Uhuru Kenyatta to court: ‘We shall revisit this’

Uhuru Kenyatta says ‘we clearly have a problem’ as he vows to ‘fix’ judiciary after Supreme Court nullified election.

President Uhuru Kenyatta addresses supporters after his election win was declared invalid on Friday [Thomas Mukoya/Reuters]

Kenyan President Uhuru Kenyatta said on Saturday the country has “a problem” with its judiciary that must be fixed.

He was speaking a day after the Supreme Court annulled his election win last month and ordered a new poll within 60 days.

“We shall revisit this thing. We clearly have a problem,” he said, referring to the judiciary.

“Who even elected you? Were you? We have a problem and we must fix it,” he said, speaking on live television at the State House in Nairobi after he met governors and other elected officials from his Jubilee party.

READ MORE: Kenya Supreme Court annuls result of presidential polls 

Kenyatta, however, also repeated his message from Friday that he would respect the court’s ruling.

The decision to annul the election was an unprecedented move in Africa where governments often hold sway over judges – and the first time on the continent that a court ruled against the electoral victory of an incumbent.

Analysts viewed the president’s latest comments on the judiciary as a worrisome development.

“It’s extremely unfortunate that Kenyatta seems to be issuing veiled threats at the judiciary,” said Murithi Mutiga, a Nairobi-based senior Africa analyst at the International Crisis Group.

“This was a tremendous moment for Kenyan democracy, where the court upheld the rule of law. Politicians should be careful not to incite the public against the judiciary.”

The president’s latest comments mark the second time since Friday’s ruling that he has spoken critically about the judiciary in public. On Friday, during an impromptu rally in Nairobi, he accused the court of ignoring the will of the people and dismissed the chief justice’s colleagues as “wakora”, or crooks.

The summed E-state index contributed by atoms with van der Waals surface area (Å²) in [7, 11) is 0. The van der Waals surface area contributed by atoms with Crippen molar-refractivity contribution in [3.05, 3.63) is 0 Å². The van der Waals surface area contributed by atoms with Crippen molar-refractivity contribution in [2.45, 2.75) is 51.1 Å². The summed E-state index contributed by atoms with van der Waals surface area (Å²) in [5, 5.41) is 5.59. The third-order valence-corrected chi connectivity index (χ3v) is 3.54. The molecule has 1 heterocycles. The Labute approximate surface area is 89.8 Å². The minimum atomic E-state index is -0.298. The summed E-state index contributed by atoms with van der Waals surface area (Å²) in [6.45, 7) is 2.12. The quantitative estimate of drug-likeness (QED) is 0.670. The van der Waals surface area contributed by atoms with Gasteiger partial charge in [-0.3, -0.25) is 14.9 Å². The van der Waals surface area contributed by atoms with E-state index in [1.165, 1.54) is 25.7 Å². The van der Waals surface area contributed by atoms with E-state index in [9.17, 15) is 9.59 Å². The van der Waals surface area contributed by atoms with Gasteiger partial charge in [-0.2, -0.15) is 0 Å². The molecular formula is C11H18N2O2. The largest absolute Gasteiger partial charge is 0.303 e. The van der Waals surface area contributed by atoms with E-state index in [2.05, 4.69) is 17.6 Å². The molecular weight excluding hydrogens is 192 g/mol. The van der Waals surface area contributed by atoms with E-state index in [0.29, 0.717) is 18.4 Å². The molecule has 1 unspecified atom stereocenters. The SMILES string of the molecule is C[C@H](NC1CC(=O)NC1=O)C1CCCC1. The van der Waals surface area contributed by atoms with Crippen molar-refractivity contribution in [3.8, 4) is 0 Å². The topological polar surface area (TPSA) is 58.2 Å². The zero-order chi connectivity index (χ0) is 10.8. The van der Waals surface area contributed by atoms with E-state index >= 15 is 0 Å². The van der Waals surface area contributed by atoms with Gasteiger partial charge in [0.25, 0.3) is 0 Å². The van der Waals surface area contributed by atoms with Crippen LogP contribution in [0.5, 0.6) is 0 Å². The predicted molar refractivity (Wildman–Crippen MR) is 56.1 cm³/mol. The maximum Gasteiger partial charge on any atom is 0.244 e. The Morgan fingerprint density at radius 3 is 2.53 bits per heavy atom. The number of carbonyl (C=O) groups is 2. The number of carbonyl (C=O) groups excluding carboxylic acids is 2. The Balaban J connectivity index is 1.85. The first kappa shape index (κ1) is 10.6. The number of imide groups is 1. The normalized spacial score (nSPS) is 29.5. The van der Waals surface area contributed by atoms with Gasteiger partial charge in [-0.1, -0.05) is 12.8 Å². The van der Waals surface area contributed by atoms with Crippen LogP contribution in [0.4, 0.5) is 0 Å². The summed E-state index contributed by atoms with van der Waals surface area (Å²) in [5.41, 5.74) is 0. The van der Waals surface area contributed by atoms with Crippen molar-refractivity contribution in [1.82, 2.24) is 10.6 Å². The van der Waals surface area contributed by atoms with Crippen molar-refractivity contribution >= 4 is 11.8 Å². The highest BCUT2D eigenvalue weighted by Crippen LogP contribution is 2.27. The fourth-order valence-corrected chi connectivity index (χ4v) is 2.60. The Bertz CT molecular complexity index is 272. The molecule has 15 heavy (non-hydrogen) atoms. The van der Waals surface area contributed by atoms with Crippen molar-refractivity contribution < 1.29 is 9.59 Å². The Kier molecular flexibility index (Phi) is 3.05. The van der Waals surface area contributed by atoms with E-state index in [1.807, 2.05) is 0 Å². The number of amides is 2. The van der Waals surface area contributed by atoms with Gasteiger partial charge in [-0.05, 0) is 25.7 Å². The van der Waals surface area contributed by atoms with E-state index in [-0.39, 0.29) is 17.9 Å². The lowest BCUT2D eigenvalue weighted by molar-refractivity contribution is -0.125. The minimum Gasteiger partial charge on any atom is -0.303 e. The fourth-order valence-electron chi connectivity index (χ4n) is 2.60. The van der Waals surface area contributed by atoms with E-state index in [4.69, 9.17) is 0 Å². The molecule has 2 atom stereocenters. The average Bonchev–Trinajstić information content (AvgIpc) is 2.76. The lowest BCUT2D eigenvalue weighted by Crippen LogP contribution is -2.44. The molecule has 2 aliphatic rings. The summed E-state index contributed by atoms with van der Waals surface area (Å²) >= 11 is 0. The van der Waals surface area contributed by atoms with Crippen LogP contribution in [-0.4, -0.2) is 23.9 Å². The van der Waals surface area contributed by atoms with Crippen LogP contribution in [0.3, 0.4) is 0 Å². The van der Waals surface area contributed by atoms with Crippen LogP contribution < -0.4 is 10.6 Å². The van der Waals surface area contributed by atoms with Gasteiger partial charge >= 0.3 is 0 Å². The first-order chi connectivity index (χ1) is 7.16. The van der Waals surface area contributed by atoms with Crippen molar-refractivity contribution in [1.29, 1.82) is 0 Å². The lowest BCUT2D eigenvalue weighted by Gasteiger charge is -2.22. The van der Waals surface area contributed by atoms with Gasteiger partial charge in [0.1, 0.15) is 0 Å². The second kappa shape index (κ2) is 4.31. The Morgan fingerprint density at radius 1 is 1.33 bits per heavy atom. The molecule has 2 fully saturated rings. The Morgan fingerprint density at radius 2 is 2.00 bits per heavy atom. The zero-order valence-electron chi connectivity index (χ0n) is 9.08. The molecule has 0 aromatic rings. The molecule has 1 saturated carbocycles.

Kenyan parliamentarian Kimani Ichungwa accused the opposition of intimidating the Supreme Court.

“Problems do exist in our judiciary. I do believe there is a serious cartel within the judiciary – a cartel controlled by other corruption cartels funding our competitors. We must get rid of these cartels in the judiciary,” Ichungwa told Al Jazeera.

“We have a judiciary that is still not very independent … They have yet to get independence from corruption cartels that run this country, that have tried to influence affairs of this country.” 

The president’s public appearances since the ruling suggest he intends to campaign rigorously in advance of the re-run of the August 8 poll.

He said via Twitter on Saturday: “For now let us meet at the ballot.”

Observers have warned the new election could bring even more tension to a country where politics is largely divided along tribal lines.

“Kenya just had a difficult and controversial election, and this decision pushes it right back into another electoral campaign,” said analyst Nic Cheeseman of the University of Birmingham.

“The outcome of the next election may be controversial again.”

READ MORE: Kenyans on social media react to ruling annulling polls

Attention now turns back to the election board. The court ruled it had “failed, neglected or refused to conduct the presidential election in a manner consistent with the dictates of the Constitution”.

Raila Odinga, the veteran opposition leader whose coalition brought the petition against the election board to the Supreme Court, said on Friday some officials from the commission should face criminal prosecution.

The chairman of the election board said there would be personnel changes, but it was not clear if that would be enough for the opposition. Sweeping out the whole board would complicate efforts to hold a new poll within two months.

Last month’s election – which included the presidential poll in addition to races at other levels of government – was one of the most expensive ever held in Africa. Before the vote, Kenya’s treasury said preparation and execution of polling would cost the equivalent of $480m.

Source: Al Jazeera, News Agencies